How (and where) your small talk can make a big difference

People hope to avoid small talk

Can’t stand trivial chit chat?

Maybe it’s too challenging.

How do you start small talk?

Perhaps you find it a complete waste of time.

But there are several reasons why it’s worth feeling more comfortable with small talk.

 

The benefits of small talk

Read and synchronise mood: Firstly, small talk helps gauge the mood of a person.   It helps neural coupling, or the more commonly known, matching [insert link] allowing both speakers to be on the same wavelength, creating rapport.

Build trust: Such connection is are marked by trust. If there’s no trust, there’s no relationship.  If you’re in a position of influence, for example, managing others or you’re part of a team, that trust established by small talk helps you to realise the motivations and values of others, thereby making it all the more easier to collaborate.

For example, you discover that Matt loves ziplining. You find a “Best Ziplines in Europe” guide and you recommend it.

Combat loneliness: small talk helps to establish common ground and combat lonliness.

Matt, who you thought was never ‘your type of person’, confesses to sharing your love of history walks. You actually find someone who’s want to know where Pepys buried his cheese. It’s quite euphoric. You’re expanding your tribe.

 

Where your small talk is useful

  1. Stuck in the lift – avoiding awkward silences with colleagues
  2. Negotiations – you need to dig into what the other party’s values and concerns are.  They’ll be more likely to reveal these if you’ve allowed time to build trust and synergy.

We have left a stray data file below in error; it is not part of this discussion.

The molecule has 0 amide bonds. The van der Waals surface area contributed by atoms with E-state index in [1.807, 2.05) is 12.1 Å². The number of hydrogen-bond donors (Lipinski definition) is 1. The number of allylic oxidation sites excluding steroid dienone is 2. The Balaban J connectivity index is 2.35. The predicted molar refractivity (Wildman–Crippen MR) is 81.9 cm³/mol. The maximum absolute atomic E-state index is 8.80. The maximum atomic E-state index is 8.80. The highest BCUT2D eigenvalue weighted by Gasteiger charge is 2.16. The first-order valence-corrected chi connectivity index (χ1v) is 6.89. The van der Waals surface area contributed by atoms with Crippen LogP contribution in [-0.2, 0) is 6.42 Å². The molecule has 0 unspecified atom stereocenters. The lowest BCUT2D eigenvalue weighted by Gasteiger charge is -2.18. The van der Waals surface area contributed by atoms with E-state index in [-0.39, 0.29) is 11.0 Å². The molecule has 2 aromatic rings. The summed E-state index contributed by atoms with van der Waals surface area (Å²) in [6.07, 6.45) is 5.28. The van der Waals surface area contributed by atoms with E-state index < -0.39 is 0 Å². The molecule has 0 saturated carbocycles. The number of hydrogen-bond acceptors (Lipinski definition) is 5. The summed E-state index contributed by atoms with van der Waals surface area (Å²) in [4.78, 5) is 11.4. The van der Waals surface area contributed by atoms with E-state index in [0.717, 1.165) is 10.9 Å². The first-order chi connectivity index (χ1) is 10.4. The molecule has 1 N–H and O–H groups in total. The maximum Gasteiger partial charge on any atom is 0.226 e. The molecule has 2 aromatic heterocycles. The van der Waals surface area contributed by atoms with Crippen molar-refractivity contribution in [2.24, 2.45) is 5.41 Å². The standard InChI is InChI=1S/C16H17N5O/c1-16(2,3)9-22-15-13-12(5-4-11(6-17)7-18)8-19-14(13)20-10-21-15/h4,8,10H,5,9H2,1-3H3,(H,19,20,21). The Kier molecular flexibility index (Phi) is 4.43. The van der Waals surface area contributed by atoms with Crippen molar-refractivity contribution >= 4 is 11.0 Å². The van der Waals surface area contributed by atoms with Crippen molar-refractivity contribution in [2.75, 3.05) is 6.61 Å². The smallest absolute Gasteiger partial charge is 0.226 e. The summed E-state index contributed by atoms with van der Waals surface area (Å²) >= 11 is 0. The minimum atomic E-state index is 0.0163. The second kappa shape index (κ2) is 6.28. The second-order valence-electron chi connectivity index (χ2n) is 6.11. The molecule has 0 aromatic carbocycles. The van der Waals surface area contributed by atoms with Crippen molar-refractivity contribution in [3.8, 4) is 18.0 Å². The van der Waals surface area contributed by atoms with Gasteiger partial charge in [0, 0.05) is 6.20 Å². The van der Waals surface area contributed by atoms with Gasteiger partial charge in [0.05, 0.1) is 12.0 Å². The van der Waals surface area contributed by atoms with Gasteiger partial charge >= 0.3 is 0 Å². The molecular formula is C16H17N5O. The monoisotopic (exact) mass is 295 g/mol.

3. On a company course – this is a great opportunity to expand internal networks and again, fill in that white space between pouring the coffee and the end of break.
  4. Progress chats – informal chats to see how a project is going with your team. They’ll likely be more open with you, especially if you haven’t seen them for a while.
  5. Difficult conversations – giving others the time to attune and remove and adverserial atmosphere that allows people to lower their defences and be more open to solutions.
  6. Networking events – creating contacts, opportunities, partnerships, finding information. Again, it greases the wheels and you may find unexpected connections through social discourse.
  7. New colleagues – get them to feel at ease, and discover their interests and motivations, making management and collaboration easier.
  8. Job interviews (they often take the ability for social chit chat into account when it comes to employability. You could lose an opportunity if small talk defeats you.)

In short, small talk can make work more enjoyable, as it does life, in the wider sense.

 

Your Action

  1.  Pinpoint a situation where you can benefit from improving your small talk;
  2. Now you know why you need it, watch out for next week’s post where you’ll discover how with conversation starters🙂

 

 

Want to boost your Influence Skills but not sure where to start?
I’ve got a range of options for different budgets and durations: from one to one self-paced online courses, live coaching and team training.  There’s even white labelled online courses for companies.
Find what you want here.

 

 

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